Routine continuous EFM provides no benefit for babies and increases the risk of instrumental (e.g., use of forceps) vaginal deliveries and cesarean for mothers.
The American College of Obstetricians and Gynecologists (ACOG) recommends that for healthy, low-risk women (almost all women), fetal heart rate be monitored with a fetoscope or Doppler every 30 minutes in active labor and every 15 minutes during pushing.
The World Heath Organization (WHO) encourages intermittent manual listening and warns that EFM is often used inappropriately.
You May Need Continuous EFM if:
Your labor is induced or speeded up with Pitocin.
You have an epidural.
Your baby’s heart rate changes.
You or your baby has a health problem.
How to Avoid Unnecessary Use:
Remember that routine use of continuous EFM doesn’t make labor safer for your baby.
Find a caregiver who doesn’t use continuous EFM routinely.
Talk to your caregiver about intermittent fetal monitoring.
Stay at home as long as possible in labor.
How to Keep Labor as Normal as Possible if You Need EFM:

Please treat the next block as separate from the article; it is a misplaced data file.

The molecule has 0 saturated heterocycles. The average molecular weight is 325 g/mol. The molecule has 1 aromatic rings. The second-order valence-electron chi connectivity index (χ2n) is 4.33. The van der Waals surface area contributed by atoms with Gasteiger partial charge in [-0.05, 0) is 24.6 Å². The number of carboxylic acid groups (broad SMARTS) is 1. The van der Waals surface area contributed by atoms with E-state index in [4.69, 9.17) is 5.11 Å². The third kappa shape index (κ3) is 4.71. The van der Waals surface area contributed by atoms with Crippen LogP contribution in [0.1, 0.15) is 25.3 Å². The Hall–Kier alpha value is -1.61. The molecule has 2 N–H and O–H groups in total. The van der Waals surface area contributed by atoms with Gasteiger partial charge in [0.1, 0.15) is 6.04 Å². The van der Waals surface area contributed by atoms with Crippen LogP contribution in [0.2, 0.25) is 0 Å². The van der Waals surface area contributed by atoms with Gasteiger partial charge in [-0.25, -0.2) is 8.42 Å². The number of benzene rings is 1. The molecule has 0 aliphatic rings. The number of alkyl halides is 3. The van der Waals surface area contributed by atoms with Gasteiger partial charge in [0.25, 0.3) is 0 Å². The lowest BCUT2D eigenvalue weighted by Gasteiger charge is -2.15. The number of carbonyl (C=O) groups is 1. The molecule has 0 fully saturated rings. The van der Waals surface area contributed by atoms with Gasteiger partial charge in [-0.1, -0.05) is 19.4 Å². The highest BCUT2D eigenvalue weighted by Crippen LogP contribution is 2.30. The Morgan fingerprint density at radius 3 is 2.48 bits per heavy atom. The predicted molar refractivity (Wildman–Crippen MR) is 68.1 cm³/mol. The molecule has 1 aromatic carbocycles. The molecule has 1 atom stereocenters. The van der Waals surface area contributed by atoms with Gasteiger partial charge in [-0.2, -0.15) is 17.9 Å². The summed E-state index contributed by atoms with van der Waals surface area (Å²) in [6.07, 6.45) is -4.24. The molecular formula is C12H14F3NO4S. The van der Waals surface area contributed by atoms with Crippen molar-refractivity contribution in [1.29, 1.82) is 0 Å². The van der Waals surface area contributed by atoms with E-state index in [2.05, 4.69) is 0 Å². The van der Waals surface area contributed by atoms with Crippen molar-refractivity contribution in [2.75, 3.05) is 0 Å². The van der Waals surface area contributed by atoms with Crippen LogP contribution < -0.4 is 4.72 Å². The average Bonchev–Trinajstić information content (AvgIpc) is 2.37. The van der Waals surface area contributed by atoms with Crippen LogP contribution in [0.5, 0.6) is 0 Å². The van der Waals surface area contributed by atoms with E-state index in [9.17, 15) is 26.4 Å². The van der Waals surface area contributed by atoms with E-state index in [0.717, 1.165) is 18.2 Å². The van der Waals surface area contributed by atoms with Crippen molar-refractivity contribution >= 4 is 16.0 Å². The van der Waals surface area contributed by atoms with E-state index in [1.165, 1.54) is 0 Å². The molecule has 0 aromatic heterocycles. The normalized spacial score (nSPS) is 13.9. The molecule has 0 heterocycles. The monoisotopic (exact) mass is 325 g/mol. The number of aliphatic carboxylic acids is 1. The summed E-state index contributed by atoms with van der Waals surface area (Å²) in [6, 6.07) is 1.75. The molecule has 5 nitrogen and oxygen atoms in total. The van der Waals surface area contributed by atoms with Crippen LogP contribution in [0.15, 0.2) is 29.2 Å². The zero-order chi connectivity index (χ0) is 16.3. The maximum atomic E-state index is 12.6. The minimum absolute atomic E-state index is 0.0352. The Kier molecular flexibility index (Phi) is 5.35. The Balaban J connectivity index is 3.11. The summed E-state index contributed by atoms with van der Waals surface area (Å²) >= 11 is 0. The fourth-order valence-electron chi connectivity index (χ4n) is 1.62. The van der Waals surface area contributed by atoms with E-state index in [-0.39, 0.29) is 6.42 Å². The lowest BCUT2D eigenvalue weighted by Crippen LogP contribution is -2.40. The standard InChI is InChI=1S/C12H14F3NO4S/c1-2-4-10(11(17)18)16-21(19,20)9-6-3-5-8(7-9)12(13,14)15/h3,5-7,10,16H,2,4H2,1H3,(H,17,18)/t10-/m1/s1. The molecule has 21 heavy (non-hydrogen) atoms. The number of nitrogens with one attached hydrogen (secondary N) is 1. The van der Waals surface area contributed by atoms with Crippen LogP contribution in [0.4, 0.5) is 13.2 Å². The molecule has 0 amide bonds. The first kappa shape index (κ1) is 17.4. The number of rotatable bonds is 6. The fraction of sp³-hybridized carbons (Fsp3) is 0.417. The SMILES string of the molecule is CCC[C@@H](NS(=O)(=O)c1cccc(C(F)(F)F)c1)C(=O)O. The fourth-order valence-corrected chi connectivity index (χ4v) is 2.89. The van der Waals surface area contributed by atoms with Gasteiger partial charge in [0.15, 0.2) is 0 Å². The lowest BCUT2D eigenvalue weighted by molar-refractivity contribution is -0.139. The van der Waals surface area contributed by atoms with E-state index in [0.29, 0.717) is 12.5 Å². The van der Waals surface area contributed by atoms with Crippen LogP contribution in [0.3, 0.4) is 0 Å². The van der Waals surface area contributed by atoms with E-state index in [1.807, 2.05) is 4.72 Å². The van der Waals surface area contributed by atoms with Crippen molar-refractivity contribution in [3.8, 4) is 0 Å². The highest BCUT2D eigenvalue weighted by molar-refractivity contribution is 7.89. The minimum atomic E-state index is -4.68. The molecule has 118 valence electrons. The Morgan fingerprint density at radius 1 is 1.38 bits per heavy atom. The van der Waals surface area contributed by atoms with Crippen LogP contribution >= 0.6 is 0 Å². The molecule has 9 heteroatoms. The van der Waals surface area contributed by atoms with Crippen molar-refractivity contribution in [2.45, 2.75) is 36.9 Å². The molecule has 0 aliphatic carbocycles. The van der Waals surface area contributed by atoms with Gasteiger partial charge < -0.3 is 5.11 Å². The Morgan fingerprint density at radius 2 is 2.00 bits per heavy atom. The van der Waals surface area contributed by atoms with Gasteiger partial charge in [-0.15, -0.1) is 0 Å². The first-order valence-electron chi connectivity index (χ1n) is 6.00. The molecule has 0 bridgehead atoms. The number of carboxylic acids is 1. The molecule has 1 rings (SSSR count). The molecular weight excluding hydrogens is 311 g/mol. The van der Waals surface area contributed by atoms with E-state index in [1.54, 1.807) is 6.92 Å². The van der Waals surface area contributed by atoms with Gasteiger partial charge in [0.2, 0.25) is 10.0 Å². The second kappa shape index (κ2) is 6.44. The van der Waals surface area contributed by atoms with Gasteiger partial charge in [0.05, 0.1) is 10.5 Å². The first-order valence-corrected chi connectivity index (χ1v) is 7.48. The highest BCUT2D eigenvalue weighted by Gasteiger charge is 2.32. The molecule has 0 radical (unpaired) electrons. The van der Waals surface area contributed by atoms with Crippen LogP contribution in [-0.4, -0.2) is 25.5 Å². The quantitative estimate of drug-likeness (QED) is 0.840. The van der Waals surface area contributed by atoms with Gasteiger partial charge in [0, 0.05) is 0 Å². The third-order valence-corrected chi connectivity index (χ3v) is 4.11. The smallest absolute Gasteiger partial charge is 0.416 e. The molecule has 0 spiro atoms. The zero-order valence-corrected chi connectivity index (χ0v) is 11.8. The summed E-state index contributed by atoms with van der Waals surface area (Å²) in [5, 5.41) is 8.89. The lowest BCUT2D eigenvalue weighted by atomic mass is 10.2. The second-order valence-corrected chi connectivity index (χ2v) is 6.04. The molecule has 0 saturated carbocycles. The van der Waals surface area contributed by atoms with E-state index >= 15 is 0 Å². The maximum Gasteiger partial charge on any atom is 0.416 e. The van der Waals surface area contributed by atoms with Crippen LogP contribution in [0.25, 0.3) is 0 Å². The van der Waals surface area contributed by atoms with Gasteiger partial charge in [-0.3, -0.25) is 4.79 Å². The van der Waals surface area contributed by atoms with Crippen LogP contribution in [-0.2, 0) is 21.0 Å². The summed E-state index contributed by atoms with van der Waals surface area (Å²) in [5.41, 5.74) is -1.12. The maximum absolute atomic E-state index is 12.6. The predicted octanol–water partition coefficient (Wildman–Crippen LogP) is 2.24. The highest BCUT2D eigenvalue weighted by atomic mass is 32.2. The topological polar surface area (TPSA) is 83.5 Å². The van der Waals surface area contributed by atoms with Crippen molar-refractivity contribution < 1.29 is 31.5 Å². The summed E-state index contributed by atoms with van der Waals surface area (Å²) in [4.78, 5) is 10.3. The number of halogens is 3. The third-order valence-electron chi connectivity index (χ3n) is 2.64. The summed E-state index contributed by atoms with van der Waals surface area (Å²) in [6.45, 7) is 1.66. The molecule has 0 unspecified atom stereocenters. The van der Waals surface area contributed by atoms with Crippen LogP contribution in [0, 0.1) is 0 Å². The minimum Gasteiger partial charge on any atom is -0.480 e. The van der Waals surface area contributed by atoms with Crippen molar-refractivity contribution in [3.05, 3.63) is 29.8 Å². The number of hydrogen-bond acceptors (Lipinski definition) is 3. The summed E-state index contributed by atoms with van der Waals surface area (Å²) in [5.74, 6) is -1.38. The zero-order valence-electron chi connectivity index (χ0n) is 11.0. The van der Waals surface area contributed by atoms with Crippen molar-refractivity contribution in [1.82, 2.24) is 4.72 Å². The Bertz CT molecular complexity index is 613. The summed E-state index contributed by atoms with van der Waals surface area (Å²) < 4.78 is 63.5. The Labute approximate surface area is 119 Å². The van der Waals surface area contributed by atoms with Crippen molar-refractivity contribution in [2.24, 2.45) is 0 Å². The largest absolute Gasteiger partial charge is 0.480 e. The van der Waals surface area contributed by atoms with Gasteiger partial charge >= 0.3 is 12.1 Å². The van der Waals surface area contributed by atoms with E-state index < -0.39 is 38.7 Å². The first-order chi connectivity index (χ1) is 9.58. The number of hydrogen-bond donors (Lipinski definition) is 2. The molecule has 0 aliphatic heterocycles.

Remember that your body knows how to protect your baby during labor.
Continue to move as much as possible, both in and out of bed.
Ask staff to turn off the monitor’s sound.
Ask staff to turn the monitor away from you and your helpers so it doesn’t distract you.
Ask for a telemetry monitor (that is, one that's not attached by wires to the machine).
Ask to be disconnected from the monitor for regular trips to the toilet.
Remind your helpers that you are the one in labor, not the machine.
It’s a day you’ll mark with cake and candles in the coming years—the day that you finally get to meet your new baby! You’ve waited many months for this moment, and spent considerable time thinking about how it will unfold.